Snake Removal Chesterfield Missouri Wildlife Command Center 3143998272
Wildlife Command Center
Michael E Beran
There are several things that can be done to make your home or business and landscape be less inviting to snakes. Remove piles of wood or other debris, keep grass trimmed, and keep vegetation from becoming overgrown. Seal any opening that lead into structures and keep a regular rodent control program. We are specialists in Rodent removal and snake proofing, we can help eliminate the possibility of entry into your home or business as well as remove any unwanted animals from the premises snake removal is not hard, snake removal just needs to be done right.
Missouri’s Wildlife Code Protects Snakes
Few Missourians realize that all snakes native to our state are protected. The Wildlife Code of Missouri treats snakes, lizards, and most turtles as nongame. This means that there is no open season on these animals, and it is technically unlawful to kill them. There is a realistic exception, however: when a venomous snake is in close association with people, which could result in someone being bitten. We hope that more people realize that snakes are interesting, valuable, and, for the most part, harmless.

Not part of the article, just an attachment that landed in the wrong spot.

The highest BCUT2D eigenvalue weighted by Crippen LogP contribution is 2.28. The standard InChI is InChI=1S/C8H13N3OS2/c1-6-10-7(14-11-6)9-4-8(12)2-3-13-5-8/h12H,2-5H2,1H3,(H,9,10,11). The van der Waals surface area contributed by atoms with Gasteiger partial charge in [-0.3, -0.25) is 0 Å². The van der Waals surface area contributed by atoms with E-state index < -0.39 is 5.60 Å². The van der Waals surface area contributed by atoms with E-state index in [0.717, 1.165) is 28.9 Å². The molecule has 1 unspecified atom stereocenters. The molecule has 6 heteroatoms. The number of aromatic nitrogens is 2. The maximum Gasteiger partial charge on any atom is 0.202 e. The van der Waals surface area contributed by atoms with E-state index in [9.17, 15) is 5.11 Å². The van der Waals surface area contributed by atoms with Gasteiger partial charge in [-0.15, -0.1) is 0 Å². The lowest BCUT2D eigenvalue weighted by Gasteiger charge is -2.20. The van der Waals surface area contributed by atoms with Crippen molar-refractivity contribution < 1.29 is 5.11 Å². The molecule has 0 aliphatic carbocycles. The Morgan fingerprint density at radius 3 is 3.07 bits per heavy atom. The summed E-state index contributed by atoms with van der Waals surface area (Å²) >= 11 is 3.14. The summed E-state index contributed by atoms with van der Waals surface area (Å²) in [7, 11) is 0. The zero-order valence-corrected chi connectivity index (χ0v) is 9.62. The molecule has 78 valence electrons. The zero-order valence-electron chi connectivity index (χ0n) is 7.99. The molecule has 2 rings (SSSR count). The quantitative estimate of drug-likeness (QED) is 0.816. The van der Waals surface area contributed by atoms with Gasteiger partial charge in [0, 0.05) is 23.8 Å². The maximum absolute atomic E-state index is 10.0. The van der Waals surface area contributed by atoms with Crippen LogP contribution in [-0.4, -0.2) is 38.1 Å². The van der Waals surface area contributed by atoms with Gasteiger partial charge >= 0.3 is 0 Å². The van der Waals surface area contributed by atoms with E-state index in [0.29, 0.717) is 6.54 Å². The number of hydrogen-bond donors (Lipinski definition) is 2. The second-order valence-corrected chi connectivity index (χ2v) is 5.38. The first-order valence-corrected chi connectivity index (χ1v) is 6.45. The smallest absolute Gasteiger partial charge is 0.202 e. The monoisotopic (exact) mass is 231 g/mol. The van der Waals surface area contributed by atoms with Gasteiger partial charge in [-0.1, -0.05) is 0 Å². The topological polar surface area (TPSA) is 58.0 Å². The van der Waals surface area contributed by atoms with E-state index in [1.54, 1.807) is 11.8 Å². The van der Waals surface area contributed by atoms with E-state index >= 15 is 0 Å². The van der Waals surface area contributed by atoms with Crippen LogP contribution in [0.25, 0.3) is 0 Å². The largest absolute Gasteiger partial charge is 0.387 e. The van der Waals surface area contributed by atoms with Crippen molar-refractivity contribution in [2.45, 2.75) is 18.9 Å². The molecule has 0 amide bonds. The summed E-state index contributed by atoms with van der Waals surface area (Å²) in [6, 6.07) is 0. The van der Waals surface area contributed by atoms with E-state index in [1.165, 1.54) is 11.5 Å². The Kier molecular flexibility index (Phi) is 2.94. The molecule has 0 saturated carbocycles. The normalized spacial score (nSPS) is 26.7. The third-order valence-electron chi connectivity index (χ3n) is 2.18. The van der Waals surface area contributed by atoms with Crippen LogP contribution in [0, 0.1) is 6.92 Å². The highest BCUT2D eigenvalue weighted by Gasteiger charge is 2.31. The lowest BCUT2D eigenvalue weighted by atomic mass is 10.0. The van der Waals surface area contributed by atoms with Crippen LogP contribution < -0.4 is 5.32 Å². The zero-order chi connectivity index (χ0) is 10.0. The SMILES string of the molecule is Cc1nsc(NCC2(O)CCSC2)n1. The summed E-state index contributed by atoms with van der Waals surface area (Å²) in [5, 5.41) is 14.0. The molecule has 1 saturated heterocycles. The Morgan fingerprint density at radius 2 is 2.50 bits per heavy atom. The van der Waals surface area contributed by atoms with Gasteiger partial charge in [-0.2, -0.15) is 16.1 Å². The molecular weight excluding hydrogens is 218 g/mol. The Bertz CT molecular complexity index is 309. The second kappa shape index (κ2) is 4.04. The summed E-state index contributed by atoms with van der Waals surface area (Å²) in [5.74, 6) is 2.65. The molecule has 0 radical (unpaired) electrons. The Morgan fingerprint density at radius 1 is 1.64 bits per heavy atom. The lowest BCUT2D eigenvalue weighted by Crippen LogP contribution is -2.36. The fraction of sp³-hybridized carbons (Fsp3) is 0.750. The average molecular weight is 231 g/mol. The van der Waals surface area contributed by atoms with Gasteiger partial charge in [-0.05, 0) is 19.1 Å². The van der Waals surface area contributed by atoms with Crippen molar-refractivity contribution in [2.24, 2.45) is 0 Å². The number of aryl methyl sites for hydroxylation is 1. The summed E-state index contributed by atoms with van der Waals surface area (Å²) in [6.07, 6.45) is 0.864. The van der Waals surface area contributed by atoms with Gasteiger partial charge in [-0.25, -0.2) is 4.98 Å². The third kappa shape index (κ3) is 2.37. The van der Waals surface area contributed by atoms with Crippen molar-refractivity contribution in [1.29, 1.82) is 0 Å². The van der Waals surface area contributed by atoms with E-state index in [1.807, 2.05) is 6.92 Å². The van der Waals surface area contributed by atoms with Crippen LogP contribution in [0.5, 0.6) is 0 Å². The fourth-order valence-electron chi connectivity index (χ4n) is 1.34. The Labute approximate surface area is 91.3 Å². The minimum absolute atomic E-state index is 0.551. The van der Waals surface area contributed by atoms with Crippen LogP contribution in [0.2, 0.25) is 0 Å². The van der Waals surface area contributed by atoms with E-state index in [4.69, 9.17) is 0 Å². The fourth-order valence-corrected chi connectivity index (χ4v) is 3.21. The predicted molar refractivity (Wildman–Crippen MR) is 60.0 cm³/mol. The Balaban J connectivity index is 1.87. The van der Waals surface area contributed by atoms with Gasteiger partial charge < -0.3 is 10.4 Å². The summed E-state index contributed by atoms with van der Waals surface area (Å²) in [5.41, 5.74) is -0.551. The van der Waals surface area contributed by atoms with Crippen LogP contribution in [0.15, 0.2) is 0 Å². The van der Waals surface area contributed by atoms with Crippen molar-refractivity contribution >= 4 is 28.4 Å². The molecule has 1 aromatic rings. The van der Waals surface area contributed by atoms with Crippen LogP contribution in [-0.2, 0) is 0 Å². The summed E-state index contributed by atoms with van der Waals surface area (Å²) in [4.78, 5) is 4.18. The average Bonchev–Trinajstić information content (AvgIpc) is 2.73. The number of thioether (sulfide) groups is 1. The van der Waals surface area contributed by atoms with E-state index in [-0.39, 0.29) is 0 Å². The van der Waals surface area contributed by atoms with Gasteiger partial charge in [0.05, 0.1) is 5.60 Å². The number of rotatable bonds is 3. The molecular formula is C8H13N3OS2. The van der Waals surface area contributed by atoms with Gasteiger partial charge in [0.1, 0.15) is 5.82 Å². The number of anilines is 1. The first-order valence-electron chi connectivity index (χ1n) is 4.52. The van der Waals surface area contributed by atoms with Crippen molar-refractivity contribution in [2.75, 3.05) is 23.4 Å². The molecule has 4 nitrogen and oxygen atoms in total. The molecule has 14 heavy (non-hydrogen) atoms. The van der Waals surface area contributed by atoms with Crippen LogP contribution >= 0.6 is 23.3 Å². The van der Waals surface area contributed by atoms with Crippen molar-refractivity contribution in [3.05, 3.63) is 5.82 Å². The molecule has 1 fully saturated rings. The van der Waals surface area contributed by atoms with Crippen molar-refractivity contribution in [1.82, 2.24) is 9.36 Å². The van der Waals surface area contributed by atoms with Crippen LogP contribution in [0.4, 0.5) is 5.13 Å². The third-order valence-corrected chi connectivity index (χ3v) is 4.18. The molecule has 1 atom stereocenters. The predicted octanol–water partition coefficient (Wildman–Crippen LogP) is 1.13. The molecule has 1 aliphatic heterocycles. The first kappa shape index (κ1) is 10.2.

How to Tell Venomous from Nonvenomous Snakes
All venomous snakes native to Missouri are members of the pit viper family. Pit vipers have a characteristic pit located between the eye and nostril on each side of the head. They also have a pair of well-developed fangs.
Note the shape of the pupil. The pupils of venomous snakes appear as vertical slits within the iris.
Our venomous species all have a single row of scales along the underside of the tail.
Missouri’s venomous snakes include the copperhead, cottonmouth, western pygmy rattlesnake, massasauga rattlesnake, and timber rattlesnake. The western diamond-backed rattlesnake and coral snake are not found in Missouri. The most common venomous snake in Missouri is the copperhead. To our knowledge, there have only been two human deaths attributed to venomous snakes in Missouri: a 1933 timber rattlesnake bite and a 1965 copperhead bite.
Harmless snakes have round pupils and a double row of scales along the undersides of their tails.
A triangle-shaped head doesn’t necessarily mean danger. Although the venomous snakes have a somewhat triangle-shaped head, several harmless species, such as water-snakes, gartersnakes, and hog-nosed snakes, can and do flatten their heads, which can cause them to appear triangular.
We can Help, call us now at Snake Removal Chesterfield Missouri Wildlife Command Center 3143998272